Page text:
Results: There were significant positive correlations between atopic eczema and mortality from all infectious diseases studied, diarrhoeal illness, tropical infections, and childhood infections. A negative correlation exists between the prevalence of rhinitis and Streptococcus pneumoniae susceptibility to penicillin and to erythromycin, rhinitis and Haemophilus influenzae susceptibility to ampicillin and between rhinoconjunctivitis and H. influenzae susceptibility to ampicillin.

Conclusion: Th1/Th2 responses might influence the pathogenesis of infectious disease mortality, while antibiotic overprescription could explain the negative association between atopy and antibiotic susceptibility.
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http://dx.doi.org/10.5415/apallergy.2015.5.3.145DOI Listing
http://www.ncbi.nlm.nih.gov/pmc/articles/PMC4521163PMC
July 2015

Primary laryngeal tuberculosis: An unusual cause of hoarseness.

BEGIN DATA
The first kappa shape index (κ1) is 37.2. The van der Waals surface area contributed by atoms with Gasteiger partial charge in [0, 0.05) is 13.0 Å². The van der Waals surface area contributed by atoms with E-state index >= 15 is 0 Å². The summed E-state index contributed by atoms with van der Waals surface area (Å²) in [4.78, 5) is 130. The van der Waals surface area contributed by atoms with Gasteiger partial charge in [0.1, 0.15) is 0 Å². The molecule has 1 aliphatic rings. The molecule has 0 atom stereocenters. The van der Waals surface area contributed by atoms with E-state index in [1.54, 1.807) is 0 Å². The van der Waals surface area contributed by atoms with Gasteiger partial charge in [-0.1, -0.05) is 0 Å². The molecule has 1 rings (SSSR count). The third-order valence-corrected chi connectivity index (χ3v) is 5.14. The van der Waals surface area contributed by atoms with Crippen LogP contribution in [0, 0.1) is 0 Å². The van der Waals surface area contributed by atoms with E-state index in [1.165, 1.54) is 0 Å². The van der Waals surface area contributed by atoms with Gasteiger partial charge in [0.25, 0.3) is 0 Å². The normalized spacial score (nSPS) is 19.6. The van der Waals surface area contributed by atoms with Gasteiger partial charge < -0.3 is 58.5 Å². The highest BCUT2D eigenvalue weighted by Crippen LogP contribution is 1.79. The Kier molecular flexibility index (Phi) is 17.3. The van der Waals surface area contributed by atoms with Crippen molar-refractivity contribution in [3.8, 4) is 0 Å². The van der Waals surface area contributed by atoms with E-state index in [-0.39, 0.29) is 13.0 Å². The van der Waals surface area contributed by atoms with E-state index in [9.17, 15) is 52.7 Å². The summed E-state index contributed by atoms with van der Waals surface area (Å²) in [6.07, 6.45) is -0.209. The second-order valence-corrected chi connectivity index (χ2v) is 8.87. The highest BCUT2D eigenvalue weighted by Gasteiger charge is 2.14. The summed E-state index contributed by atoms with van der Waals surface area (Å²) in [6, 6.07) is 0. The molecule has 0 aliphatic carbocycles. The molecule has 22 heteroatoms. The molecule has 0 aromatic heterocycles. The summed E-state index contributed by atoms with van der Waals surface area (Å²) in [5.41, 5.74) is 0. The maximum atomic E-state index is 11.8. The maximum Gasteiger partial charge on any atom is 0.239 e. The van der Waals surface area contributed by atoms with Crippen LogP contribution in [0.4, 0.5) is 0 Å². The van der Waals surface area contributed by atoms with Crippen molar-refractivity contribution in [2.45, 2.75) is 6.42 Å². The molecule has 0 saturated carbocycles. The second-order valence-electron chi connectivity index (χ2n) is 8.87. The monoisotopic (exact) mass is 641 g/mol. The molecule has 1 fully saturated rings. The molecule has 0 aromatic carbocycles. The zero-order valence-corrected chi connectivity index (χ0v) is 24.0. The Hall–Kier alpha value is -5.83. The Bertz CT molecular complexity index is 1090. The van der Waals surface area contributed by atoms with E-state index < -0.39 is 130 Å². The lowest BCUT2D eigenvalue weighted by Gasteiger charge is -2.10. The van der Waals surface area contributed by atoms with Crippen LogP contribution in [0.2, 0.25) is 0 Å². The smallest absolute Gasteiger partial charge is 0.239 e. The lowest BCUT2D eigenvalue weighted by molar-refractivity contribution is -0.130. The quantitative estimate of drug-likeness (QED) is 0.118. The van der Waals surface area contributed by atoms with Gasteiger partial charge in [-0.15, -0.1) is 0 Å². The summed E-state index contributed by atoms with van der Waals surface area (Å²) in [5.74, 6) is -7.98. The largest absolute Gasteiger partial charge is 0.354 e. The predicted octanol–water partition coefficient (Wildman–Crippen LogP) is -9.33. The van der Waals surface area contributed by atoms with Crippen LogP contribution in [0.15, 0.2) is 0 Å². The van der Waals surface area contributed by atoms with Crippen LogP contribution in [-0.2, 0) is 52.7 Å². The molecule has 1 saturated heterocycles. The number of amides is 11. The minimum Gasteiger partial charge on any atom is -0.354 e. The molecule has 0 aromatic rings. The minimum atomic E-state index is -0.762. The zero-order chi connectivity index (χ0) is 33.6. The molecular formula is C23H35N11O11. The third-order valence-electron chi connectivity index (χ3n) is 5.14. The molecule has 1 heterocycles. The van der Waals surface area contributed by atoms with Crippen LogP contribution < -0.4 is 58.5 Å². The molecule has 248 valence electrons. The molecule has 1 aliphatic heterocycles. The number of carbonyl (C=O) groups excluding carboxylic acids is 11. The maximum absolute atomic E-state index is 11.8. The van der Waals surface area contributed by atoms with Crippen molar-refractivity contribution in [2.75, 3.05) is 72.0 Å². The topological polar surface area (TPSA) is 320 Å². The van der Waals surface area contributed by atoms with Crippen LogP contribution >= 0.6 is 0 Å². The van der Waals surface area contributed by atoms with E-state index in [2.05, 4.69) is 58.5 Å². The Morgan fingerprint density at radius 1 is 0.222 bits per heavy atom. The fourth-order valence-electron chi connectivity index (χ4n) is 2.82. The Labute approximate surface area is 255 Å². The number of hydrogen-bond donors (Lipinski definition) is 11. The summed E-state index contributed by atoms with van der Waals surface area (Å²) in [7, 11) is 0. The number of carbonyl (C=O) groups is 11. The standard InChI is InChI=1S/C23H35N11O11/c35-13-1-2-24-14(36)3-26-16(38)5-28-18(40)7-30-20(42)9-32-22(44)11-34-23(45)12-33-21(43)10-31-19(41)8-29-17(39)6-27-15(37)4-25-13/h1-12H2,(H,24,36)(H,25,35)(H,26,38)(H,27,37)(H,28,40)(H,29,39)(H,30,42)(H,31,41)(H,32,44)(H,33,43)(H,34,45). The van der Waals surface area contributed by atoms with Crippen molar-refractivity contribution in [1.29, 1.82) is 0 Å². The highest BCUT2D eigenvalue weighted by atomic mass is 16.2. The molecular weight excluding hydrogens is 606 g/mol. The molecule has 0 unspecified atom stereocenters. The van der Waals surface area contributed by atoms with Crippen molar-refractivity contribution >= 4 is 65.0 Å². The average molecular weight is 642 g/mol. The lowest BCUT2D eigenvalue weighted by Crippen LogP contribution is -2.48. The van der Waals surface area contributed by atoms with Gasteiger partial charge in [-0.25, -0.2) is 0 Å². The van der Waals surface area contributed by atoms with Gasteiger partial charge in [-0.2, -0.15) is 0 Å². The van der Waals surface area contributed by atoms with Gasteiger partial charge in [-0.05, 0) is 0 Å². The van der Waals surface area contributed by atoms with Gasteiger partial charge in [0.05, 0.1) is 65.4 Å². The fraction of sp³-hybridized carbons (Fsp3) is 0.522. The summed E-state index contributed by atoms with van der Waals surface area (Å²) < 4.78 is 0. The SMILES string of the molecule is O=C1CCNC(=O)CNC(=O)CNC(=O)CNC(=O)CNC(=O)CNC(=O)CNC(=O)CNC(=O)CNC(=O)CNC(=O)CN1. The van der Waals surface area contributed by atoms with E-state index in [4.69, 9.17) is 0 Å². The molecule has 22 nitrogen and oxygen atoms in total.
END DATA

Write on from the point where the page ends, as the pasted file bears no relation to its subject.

Ear Nose Throat J 2014 Oct-Nov;93(10-11):E15-7

Department of Medicine, Mater Dei Hospital, Msida MSD 2090, Malta.

Tuberculosis (TB) of the larynx is usually associated with concomitant pulmonary TB, but approximately 20% of cases represent primary disease. We report the case of an 85-year-old woman with asthma who presented with a 6-month history of persistent hoarseness. Bronchoscopy confirmed the presence of a lesion in the hemilarynx, and histology identified tuberculoid granulomas that were suggestive of TB. Treatment with a combination of isoniazid, rifampicin, pyrazinamide, and ethambutol led to a complete resolution of symptoms. A high index of suspicion for laryngeal TB is required in patients who present with hoarseness.
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October 2015

Correlation of worldwide incidence of type 1 diabetes (DiaMond) with prevalence of asthma and atopic eczema (ISAAC).

Clin Respir J 2012 Jan 10;6(1):18-25. Epub 2011 May 10.

Department of Medicine, Mater Dei Hospital, Birkirkara, Malta.